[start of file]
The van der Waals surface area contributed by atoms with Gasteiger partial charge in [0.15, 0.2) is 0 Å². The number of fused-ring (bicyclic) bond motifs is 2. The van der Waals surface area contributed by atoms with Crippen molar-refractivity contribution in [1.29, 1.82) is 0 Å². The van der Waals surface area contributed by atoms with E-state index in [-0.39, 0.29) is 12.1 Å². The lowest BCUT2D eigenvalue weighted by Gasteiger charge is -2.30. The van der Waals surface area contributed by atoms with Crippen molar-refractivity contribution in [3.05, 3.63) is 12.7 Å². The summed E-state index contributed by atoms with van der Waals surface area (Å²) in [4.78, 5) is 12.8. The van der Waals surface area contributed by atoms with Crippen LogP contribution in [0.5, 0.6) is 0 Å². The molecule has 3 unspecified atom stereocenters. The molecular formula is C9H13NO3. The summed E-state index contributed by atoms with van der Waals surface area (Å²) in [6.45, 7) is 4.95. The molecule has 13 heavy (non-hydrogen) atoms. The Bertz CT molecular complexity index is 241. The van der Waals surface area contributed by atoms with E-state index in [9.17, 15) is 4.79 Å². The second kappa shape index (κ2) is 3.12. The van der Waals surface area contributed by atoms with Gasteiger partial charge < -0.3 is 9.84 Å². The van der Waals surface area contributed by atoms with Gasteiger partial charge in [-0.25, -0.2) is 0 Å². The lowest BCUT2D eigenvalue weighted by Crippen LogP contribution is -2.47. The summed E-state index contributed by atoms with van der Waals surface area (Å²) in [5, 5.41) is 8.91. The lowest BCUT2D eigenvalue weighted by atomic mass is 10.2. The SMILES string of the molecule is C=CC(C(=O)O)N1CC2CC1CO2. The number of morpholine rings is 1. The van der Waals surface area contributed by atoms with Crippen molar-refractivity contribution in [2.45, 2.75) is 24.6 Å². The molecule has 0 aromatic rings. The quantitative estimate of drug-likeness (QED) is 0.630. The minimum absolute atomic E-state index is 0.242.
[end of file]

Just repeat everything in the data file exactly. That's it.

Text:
The van der Waals surface area contributed by atoms with Gasteiger partial charge in [0.15, 0.2) is 0 Å². The number of fused-ring (bicyclic) bond motifs is 2. The van der Waals surface area contributed by atoms with Crippen molar-refractivity contribution in [1.29, 1.82) is 0 Å². The van der Waals surface area contributed by atoms with E-state index in [-0.39, 0.29) is 12.1 Å². The lowest BCUT2D eigenvalue weighted by Gasteiger charge is -2.30. The van der Waals surface area contributed by atoms with Crippen molar-refractivity contribution in [3.05, 3.63) is 12.7 Å². The summed E-state index contributed by atoms with van der Waals surface area (Å²) in [4.78, 5) is 12.8. The van der Waals surface area contributed by atoms with Crippen LogP contribution in [0.5, 0.6) is 0 Å². The molecule has 3 unspecified atom stereocenters. The molecular formula is C9H13NO3. The summed E-state index contributed by atoms with van der Waals surface area (Å²) in [6.45, 7) is 4.95. The molecule has 13 heavy (non-hydrogen) atoms. The Bertz CT molecular complexity index is 241. The van der Waals surface area contributed by atoms with E-state index in [9.17, 15) is 4.79 Å². The second kappa shape index (κ2) is 3.12. The van der Waals surface area contributed by atoms with Gasteiger partial charge < -0.3 is 9.84 Å². The van der Waals surface area contributed by atoms with Gasteiger partial charge in [-0.25, -0.2) is 0 Å². The lowest BCUT2D eigenvalue weighted by Crippen LogP contribution is -2.47. The summed E-state index contributed by atoms with van der Waals surface area (Å²) in [5, 5.41) is 8.91. The lowest BCUT2D eigenvalue weighted by atomic mass is 10.2. The SMILES string of the molecule is C=CC(C(=O)O)N1CC2CC1CO2. The number of morpholine rings is 1. The van der Waals surface area contributed by atoms with Crippen molar-refractivity contribution in [2.45, 2.75) is 24.6 Å². The molecule has 0 aromatic rings. The quantitative estimate of drug-likeness (QED) is 0.630. The minimum absolute atomic E-state index is 0.242.